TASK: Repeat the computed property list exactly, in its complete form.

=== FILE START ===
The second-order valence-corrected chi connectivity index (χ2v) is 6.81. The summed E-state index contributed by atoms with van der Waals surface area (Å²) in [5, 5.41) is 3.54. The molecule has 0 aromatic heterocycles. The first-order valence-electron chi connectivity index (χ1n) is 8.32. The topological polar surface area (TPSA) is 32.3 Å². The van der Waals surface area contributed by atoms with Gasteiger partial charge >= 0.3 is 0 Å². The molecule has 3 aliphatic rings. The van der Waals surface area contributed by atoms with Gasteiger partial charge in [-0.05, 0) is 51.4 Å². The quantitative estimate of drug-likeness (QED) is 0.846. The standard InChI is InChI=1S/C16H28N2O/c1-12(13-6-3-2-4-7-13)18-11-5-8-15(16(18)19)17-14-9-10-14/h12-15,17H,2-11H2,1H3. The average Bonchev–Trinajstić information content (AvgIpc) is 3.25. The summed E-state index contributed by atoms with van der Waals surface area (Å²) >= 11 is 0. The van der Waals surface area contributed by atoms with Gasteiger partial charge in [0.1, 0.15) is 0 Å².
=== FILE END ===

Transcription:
The second-order valence-corrected chi connectivity index (χ2v) is 6.81. The summed E-state index contributed by atoms with van der Waals surface area (Å²) in [5, 5.41) is 3.54. The molecule has 0 aromatic heterocycles. The first-order valence-electron chi connectivity index (χ1n) is 8.32. The topological polar surface area (TPSA) is 32.3 Å². The van der Waals surface area contributed by atoms with Gasteiger partial charge >= 0.3 is 0 Å². The molecule has 3 aliphatic rings. The van der Waals surface area contributed by atoms with Gasteiger partial charge in [-0.05, 0) is 51.4 Å². The quantitative estimate of drug-likeness (QED) is 0.846. The standard InChI is InChI=1S/C16H28N2O/c1-12(13-6-3-2-4-7-13)18-11-5-8-15(16(18)19)17-14-9-10-14/h12-15,17H,2-11H2,1H3. The average Bonchev–Trinajstić information content (AvgIpc) is 3.25. The summed E-state index contributed by atoms with van der Waals surface area (Å²) >= 11 is 0. The van der Waals surface area contributed by atoms with Gasteiger partial charge in [0.1, 0.15) is 0 Å².